How did this turn out for your friend Andrew? I’m curious since I consider myself a reformed social media manager lol. For me, the only cure for the stress it created for me to run at that pace was to stop working in that role.
The only argument he may have, although it’s a bit late for that if he already had his review, is the extra hours & overtime that it takes to live up to the “responsive” badge. He would need to track all of those extra hours & monitoring and make a case based on that, since (depending on where your friend lives) there are likely work rules for overtime etc. There is a ROI for him being always on, and it is up to him to prove it.
The issue I see is that it’s hard to make an argument based on his own mental health or experience, the company is focused on their experience and how his work fits into their bigger picture goals. You have to speak their language and translate how his performance feeds into their ROI. More $$ from them means he’s able to better commit to his role, and the flip side is that they are properly (and legally) compensating him for the extra attention he gives to their social presence.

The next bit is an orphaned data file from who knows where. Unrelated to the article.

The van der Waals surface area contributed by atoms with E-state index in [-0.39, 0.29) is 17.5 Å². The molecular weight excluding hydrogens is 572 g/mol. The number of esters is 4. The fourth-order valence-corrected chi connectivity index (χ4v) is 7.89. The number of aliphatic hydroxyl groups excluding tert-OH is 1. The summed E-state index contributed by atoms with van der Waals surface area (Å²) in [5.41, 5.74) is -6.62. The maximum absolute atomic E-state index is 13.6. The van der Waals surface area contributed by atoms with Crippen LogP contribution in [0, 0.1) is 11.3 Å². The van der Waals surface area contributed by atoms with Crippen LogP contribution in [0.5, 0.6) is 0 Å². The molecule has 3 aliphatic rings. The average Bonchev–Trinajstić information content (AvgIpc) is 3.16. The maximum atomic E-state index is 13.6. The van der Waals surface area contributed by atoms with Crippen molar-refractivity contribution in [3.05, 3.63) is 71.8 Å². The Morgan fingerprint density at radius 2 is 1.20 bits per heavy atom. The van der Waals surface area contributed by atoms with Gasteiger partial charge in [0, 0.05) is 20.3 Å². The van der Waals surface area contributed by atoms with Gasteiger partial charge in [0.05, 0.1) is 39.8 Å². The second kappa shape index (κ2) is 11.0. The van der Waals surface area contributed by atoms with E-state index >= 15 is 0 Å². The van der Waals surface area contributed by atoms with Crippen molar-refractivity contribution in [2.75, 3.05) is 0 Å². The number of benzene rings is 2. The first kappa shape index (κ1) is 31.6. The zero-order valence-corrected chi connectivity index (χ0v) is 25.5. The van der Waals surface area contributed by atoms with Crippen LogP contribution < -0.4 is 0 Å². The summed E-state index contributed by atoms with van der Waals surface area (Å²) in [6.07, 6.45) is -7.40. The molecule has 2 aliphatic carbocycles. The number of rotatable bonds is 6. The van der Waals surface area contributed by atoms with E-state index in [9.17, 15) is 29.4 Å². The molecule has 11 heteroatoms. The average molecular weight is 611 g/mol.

I haven’t seen many companies making a push for fairness here either. I wish! It would better shine a light on how unsustainable this “always on” form of social media marketing expectations are.
When I was still taking on clients for social media management I had to make clear I wasn’t “always on” and charged a premium when I managed ad campaigns that required me to login on nights & weekends, specifically because of that drain. Clients that didn’t go for that got marked as unhealthy clients and I wouldn’t work for someone who doesn’t value my time.
I hope it turns out well for your friend! If anything, newsfeed blockers might be his mental healths saving grace for now